..  Nothing in this discussion appears to the Court to violate the 
applicable standard. ..  Similarly, petitioners have not persuaded the 
Court that the textbooks tend to favor religions such as Christianity 
or Judaism over Hinduism


.. so-called "Aryan invasion" or "Aryan migration" theories ..

..  First, it appears from the evidence submitted by respondent 
[SBE/CDE] that the publishers of the challenged textbooks have in fact 
been directed to recognize the ultimate uncertainty of these theories, 
at least in general terms.

More fundamentally, even if such direction had not been given, the 
texts would not be invalid for that reason.  While some scholars may 
question the Aryan invasion or migration theories, there is no showing 
that such theories are not widely or even generally accepted at this 
point, such that presenting them without significant qualification 
would be grossly inaccurate.

Moreover ..   the History-Social Science Content Standards for 
California Public Schools specifically require sixth-grade students to 
study and recognize the significance of the Aryan invasions of India.

The Court therefore does not find that the references to Aryan 
invasions or migrations make the textbooks grossly inaccurate or 
otherwise in violation of law.


..  the essential inquiry is whether the texts appear to be neutral.  
In this case, the Court finds that they are, and thus do not violate 
the applicable standards.

Based on the foregoing, the Court finds that petitioners have not 
demonstrated that the challenged textbooks violate applicable legal 

..  the Court has not found that the content of the textbooks 
challenged in this action violates applicable legal standards, the writ 
shall not include any provision requiring respondent to rescind its 
approval of those textbooks or otherwise take steps to remove them from 

LEGALESE PROCEDURAL  part:  [requirement to prepare more detailed 
regulations for *future* textbook adoptions]

The Court grants the petition for writ of mandate based upon its 
finding that respondent has not complied with a specific statutory 
mandate that it enact regulations governing its textbook approval 
process as formal regulations pursuant to the Administrative Procedures 
Act.  A writ of mandate shall issue to require respondent to comply 
with that statutory mandate within a time certain, such time to be 
established by the Court, along with any other terms required to 
preserve the status quo in the interim.

Since the ruling on the APA [Administrative Procedures Act] issue 
addresses the validity of the entire existing textbook adoption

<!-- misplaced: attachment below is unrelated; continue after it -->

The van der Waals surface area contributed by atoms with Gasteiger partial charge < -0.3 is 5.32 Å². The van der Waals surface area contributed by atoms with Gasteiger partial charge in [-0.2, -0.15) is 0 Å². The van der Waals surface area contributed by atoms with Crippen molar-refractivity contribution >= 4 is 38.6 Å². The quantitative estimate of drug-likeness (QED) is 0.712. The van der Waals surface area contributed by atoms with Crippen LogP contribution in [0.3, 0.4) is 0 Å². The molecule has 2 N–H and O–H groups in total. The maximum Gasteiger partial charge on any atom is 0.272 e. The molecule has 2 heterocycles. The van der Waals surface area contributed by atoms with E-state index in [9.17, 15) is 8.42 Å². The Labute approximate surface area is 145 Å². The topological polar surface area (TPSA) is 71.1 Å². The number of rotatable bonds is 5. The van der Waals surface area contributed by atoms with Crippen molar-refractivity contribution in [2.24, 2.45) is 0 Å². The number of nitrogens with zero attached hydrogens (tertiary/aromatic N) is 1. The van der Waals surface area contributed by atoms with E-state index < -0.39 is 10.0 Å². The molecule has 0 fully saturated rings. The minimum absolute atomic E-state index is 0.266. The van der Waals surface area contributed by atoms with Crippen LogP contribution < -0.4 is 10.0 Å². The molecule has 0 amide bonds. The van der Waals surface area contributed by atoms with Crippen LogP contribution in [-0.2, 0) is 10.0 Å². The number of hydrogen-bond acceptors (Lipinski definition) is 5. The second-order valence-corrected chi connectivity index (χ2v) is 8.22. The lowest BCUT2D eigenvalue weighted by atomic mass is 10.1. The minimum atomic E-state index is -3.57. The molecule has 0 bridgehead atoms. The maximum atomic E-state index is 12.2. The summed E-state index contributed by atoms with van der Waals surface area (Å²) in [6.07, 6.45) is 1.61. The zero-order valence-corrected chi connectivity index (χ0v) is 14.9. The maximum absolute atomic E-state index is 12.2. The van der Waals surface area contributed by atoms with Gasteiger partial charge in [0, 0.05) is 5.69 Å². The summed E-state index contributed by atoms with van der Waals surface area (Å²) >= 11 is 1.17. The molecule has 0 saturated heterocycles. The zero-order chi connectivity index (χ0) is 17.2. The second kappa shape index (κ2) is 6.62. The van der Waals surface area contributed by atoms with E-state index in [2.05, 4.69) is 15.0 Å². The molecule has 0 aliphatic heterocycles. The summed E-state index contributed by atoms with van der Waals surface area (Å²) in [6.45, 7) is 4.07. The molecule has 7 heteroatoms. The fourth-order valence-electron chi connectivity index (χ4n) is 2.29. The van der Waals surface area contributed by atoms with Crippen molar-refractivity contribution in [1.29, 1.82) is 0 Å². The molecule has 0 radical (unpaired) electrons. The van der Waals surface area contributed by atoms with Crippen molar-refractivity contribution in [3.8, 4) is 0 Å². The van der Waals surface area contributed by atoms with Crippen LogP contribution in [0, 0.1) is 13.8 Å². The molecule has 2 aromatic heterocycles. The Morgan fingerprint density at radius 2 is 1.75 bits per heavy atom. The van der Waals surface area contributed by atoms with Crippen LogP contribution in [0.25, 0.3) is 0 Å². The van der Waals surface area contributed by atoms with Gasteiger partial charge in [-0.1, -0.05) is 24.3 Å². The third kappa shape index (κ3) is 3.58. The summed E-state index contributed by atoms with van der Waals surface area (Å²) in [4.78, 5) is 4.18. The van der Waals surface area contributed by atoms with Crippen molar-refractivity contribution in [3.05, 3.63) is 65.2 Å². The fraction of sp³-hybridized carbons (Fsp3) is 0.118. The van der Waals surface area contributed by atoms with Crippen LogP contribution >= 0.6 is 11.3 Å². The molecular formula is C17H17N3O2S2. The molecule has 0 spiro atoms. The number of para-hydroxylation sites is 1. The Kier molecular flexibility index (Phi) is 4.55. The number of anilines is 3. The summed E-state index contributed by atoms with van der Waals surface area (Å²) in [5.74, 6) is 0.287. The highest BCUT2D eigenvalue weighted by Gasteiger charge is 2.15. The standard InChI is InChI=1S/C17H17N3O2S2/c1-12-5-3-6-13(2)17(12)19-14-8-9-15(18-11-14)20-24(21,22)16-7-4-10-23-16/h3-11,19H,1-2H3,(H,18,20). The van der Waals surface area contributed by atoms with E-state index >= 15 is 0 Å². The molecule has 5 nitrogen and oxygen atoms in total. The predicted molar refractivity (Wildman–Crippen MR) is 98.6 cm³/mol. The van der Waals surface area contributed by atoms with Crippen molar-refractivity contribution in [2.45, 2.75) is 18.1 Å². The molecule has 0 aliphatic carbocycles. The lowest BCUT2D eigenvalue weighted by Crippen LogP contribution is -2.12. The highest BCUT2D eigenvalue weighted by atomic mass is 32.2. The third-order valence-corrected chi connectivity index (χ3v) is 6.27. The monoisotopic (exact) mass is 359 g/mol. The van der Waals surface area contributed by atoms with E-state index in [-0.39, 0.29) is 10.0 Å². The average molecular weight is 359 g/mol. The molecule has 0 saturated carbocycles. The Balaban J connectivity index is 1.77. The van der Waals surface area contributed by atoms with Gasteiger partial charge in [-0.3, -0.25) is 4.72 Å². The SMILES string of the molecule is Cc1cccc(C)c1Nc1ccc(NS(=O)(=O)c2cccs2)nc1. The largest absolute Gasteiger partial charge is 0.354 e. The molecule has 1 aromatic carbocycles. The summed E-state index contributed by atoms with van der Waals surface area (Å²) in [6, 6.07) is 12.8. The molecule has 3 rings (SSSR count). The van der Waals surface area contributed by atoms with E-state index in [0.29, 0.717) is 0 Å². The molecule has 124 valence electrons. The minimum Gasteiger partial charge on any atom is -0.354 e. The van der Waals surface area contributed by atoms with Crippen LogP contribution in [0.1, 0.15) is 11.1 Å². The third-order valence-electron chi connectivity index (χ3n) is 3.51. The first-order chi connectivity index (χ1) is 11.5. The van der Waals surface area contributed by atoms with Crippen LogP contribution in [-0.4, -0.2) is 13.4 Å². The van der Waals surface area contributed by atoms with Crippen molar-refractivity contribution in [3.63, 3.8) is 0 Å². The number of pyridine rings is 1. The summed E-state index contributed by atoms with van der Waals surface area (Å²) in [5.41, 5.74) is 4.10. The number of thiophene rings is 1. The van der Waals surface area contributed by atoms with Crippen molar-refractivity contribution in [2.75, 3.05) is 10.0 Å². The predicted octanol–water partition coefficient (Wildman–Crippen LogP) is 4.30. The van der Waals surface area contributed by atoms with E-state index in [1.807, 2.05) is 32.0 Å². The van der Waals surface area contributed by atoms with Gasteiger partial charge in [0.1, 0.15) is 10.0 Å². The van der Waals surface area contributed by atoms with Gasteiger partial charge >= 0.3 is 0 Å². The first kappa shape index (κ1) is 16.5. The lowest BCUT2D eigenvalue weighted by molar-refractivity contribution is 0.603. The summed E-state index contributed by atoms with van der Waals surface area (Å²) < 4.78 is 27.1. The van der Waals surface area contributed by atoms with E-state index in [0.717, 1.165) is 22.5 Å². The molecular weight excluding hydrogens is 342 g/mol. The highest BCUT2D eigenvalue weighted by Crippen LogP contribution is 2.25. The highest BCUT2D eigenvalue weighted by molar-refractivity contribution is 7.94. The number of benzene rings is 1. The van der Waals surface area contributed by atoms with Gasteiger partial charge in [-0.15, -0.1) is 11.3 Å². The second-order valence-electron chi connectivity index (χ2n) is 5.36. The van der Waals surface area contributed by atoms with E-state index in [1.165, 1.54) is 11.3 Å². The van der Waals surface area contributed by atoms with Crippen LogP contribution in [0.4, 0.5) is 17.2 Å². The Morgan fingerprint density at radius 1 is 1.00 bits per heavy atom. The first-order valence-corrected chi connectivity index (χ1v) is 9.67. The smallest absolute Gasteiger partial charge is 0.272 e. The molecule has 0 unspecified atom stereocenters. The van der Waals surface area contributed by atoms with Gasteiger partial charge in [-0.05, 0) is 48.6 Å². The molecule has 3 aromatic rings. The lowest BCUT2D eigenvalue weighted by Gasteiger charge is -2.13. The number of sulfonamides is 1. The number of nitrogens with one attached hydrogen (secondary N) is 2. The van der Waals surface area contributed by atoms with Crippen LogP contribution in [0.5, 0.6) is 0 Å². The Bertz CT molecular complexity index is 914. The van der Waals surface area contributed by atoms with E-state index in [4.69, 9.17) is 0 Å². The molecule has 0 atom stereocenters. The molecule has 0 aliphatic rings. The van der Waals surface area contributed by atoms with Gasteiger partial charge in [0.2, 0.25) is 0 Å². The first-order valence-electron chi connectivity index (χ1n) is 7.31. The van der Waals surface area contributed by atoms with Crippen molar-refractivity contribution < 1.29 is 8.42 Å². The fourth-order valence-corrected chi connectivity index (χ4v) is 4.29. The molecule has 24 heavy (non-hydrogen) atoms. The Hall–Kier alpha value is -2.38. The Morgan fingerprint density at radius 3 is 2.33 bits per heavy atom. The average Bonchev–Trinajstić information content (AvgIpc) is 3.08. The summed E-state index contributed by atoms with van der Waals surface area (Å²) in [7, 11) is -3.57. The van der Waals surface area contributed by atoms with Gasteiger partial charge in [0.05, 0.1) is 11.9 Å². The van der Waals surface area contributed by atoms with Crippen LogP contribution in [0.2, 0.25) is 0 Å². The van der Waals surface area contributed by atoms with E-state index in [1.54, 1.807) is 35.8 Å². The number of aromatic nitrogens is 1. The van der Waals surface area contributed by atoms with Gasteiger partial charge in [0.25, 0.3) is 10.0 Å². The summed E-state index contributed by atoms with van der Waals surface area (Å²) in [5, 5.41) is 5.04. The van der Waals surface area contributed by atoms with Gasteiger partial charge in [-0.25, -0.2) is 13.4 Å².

process, the Court declines to address the violations of the Open 
Meeting Act that petitioners allege took place during that process.

Finally, because the Court has not found that the content of the 
textbooks challenged in this action violates applicable legal 
standards, the writ shall not include any provision requiring 
respondent to rescind its approval of those textbooks or otherwise take 
steps to remove them from use.


PS. The CAPEEM case.

There remains another case, precariously suspended like Trita in the 
well. It is based on some very general items  (the 14th and 1st 
constitutional amendments: equal protection and free speech/free 

It was brought by a new, so-called parent group (CAPEEM) that was 
founded only after the decision of the State Board of Education on 
March 8. The case  had first been registered at the Federal Court in 
Seattle on March 14, but  had to be re-registered  in California as the 
group itself did not even legally exist when their lawyer  brought the 
case to court.

The lawsuit  is now in animate suspension in  the Eastern District 
Court of California.  On August 11, the judge did *not allow* the case 
to go forward against the State Board and the Dept. of Education. 
Instead, gave  CAPEEM 20 days time to reformulate their complaint  
against *individual* members of the Board and Department, that is, 
until yesterday.

Specialists think that this case is even weaker  than the HAF one, and 
quite amateurish at that (as above history clearly indicates). 
Amusingly, some Hindutvavadins since  January, have touted this then 
already prepared lawsuit as ‘professionally planned.’

We await the eventual decision of the court  in all serenity.


--------------- ity alam Hindutvadroghena!----------

Michael Witzel
Department of Sanskrit and Indian Studies, Harvard University
1 Bow Street , 3rd floor, Cambridge MA 02138
1-617-495 3295           Fax: 496 8571
direct line:       496 2990